The Covid-19 vaccine rollout in Venezuela has been fraught with delays even as a second wave of the pandemic there triggers an increase in confirmed coronavirus cases and deaths.
While the government says the inoculation drive is now picking up steam, those problems – as well as complaints that top officials have enjoyed privileged access to the shots – have left it open to criticism from the opposition and health care worker unions.
Only around 250,000 people, including both health care sector employees and volunteers participating in a door-to-door government program to identify possible coronavirus infections, have been vaccinated to date, according to government figures.
But the government has not indicated how many elderly people and members of the at-risk population have been inoculated, nor has it clarified how many senior politicians (leftist President Nicolas Maduro was one of the first to be vaccinated) have been administered a shot.
The country has thus far received 750,000 doses of Russia’s Sputnik V vaccine and China’s Sinopharm vaccine, according to information provided by Maduro.
Considering they are both two-dose vaccines, that amount is only sufficient to vaccinate roughly 1.3 percent of Venezuela’s 30 million inhabitants.
Yet despite the underwhelming figures, Health Minister Carlos Alvarado says the vaccination drive is proceeding rapidly.
The Sinopharm and Sputnik V vaccines are the only ones to have been administered thus far in Venezuela, although Maduro has said he is evaluating other options such as Cuba’s Abdala and Soberana 02 vaccines, both of which are still in the trial phase.
Maduro also said Sunday that his government has gained access to funds that had been frozen due to sanctions imposed by the United States and that those are sufficient to acquire nearly 11.4 million doses through the United Nations’ Covax mechanism.
The government, however, is rejecting the United Kingdom’s AstraZeneca jab, which has been suspended in different countries over concerns about potential side effects.
Maduro had initially expressed optimism about a rapid vaccination drive, saying in late 2020 that all 10 million doses of the Sputnik V vaccine to be received under a contract with Russia would be administered in the first few months of 2021.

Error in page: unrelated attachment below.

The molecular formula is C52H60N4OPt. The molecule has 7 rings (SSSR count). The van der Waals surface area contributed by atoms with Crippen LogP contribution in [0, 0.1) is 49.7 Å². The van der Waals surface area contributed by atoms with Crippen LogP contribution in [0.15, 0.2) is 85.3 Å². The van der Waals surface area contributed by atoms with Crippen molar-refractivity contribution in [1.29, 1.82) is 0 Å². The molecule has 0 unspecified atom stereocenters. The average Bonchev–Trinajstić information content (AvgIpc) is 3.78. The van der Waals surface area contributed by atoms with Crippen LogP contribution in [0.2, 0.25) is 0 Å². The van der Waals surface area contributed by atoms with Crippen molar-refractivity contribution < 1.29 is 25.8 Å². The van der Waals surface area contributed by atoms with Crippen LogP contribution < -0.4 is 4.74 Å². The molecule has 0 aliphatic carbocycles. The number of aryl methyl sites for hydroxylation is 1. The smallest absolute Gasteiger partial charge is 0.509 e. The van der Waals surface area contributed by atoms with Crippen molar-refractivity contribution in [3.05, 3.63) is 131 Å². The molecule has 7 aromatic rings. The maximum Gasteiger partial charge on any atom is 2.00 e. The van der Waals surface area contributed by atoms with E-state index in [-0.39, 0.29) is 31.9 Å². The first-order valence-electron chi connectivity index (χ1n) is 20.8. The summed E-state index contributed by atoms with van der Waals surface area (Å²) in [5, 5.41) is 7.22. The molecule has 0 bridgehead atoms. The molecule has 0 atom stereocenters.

But that schedule proved to be overly optimistic, and now the start date for the mass vaccination of the population has been pushed back to July.
The conservative opposition has criticized Maduro’s vaccination efforts as insufficient and demanded that the AstraZeneca jab be imported, saying it has the potential to save lives.
Even harsher criticism has come from health care worker unions, who say the vaccination program is so inadequate that it can be considered non-existent.
Venezuela has said the priority is to inoculate those on the front lines of the battle against Covid-19 (including both health care personnel and volunteers) and teachers, a necessary step in the planned resumption of in-person schooling.
But Maduro also announced earlier this year that members of the unicameral National Assembly (made up entirely of the president’s allies) and other politicians would be among the first to be vaccinated, though without indicating who would be on that list.
The 58-year-old Maduro and his wife, lawmaker Cilia Flores, 64, have already received the Sputnik V vaccine, prompting criticism from opposition leaders and health care unions. EFE